Daily Fee/Semi Private Facility Operators must reforecast demand and re-evaluate which product lines yield the highest margin. Should you go after more outings in 2011, or more members? Every action has an opposite re-action. Increase your outing business, Open Golf revenues will drop. Add more leagues, twilight golf will drop. Grow your Open Golf, and your members start complaining due to slow place of play. The hard part is knowing which mix yeilds the highest return. Every course is different, but creating a revenue plan for 2011 is a good start.
5. Adjust pricing tactics. Customers will be shopping around for the best deals. Golfer loyalty is not what it once was. You have to work harder at building relationships with your customer base. You do not necessarily have to cut list prices, but you may need to offer more temporary price promotions, reduce thresholds for quantity discounts, and price smaller pack sizes more aggressively.
The key is "No one wins in a price war". You lower your prices, your competition will follow. Now what? You cut again, and then they cut. It's a vicious cycle that is already running rampant throughout the golf course industry. Adding more value/quality and setting your facility apart from the competition without gimmicks is the best long term approach.
Quick Tip: Most courses post coupons on their website. Posting coupons on your website is not a bad thing, but require them to fill out an online profile first before they get access to the coupon is the way to go. Your email database will grow significantly.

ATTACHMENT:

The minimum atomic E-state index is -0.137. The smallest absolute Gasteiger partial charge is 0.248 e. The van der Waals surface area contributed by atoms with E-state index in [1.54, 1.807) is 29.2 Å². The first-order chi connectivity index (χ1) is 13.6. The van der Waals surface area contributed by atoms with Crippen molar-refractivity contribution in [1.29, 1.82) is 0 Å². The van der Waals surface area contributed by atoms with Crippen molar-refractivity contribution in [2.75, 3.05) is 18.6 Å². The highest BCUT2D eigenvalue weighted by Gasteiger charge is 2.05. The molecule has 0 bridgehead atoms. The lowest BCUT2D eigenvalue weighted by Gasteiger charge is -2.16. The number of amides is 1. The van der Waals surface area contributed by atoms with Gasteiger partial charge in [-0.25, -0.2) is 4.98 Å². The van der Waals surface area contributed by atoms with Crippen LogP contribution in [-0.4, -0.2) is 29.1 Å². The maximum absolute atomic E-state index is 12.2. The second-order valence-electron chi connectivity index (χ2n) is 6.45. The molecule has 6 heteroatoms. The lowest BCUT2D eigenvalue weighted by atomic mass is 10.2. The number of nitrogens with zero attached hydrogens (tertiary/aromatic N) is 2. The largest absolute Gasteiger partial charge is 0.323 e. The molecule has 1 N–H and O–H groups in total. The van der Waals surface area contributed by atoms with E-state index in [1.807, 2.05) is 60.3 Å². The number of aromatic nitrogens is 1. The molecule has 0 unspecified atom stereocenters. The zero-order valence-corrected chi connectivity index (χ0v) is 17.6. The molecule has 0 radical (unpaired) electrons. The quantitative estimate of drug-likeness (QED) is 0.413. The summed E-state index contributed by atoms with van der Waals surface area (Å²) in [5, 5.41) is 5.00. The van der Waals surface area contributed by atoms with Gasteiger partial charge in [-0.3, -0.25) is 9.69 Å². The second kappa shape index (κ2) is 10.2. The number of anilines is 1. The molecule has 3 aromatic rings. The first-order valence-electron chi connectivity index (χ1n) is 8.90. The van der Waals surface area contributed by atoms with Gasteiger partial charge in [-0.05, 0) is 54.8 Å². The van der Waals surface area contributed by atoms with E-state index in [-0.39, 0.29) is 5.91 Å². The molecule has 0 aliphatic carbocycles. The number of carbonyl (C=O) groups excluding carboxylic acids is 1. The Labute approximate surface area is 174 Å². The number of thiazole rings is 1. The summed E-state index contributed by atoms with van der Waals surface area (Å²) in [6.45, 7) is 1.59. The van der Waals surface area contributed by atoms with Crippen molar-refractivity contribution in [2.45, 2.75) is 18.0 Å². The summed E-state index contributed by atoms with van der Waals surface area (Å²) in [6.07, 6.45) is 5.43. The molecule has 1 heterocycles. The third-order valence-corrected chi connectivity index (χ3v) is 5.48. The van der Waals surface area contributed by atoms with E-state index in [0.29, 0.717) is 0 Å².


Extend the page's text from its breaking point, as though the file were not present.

6. Emphasize core values. Although most facilities are making employees redundant, Course Operators can cement the loyalty of those who remain by assuring employees that the company has survived difficult times before, maintaining quality rather than cutting corners, and servicing existing customers rather than trying to be all things to all people. Course Operators must spend more time with customers and employees. Economic recession can elevate the importance of the controller's balance sheet over the marketing manager's income statement. Managing working capital can easily dominate managing customer relationships. Course Operators must counter this. Successful companies do not abandon their marketing strategies in a recession; they adapt them.Continue reading
Tips for Successful Email Marketing
Many courses around the country are finally starting to catch on this email marketing thing-a-ma-gig. Courses have started growing their own email database. Some of these databases are very simplistic and some are more robust. Just the fact that Courses in the US are harnessing the power of the web is a great thing. I am writing this article not as a Golf Course Internet Marketer Expert, but as a golfer. Every day I get an eblast from a golf course that I sign up for on their website, and every day I see emails that are destined to fail.